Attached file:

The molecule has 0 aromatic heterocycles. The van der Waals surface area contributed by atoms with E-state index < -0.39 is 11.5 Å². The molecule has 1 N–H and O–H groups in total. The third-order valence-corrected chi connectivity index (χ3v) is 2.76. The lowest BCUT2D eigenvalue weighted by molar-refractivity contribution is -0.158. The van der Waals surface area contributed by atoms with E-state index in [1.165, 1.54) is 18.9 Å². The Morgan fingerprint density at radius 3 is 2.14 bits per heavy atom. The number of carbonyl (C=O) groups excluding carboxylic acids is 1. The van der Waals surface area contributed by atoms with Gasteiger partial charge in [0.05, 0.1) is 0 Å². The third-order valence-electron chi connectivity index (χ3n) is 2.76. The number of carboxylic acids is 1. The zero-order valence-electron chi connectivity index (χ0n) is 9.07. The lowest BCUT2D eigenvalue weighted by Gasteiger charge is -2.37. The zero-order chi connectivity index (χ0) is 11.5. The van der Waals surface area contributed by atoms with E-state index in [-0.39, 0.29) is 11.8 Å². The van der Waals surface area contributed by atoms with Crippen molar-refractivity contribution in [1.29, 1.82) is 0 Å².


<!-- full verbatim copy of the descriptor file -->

The molecule has 0 aromatic heterocycles. The van der Waals surface area contributed by atoms with E-state index < -0.39 is 11.5 Å². The molecule has 1 N–H and O–H groups in total. The third-order valence-corrected chi connectivity index (χ3v) is 2.76. The lowest BCUT2D eigenvalue weighted by molar-refractivity contribution is -0.158. The van der Waals surface area contributed by atoms with E-state index in [1.165, 1.54) is 18.9 Å². The Morgan fingerprint density at radius 3 is 2.14 bits per heavy atom. The number of carbonyl (C=O) groups excluding carboxylic acids is 1. The van der Waals surface area contributed by atoms with Gasteiger partial charge in [0.05, 0.1) is 0 Å². The third-order valence-electron chi connectivity index (χ3n) is 2.76. The number of carboxylic acids is 1. The zero-order valence-electron chi connectivity index (χ0n) is 9.07. The lowest BCUT2D eigenvalue weighted by Gasteiger charge is -2.37. The zero-order chi connectivity index (χ0) is 11.5. The van der Waals surface area contributed by atoms with E-state index in [-0.39, 0.29) is 11.8 Å². The van der Waals surface area contributed by atoms with Crippen molar-refractivity contribution in [1.29, 1.82) is 0 Å².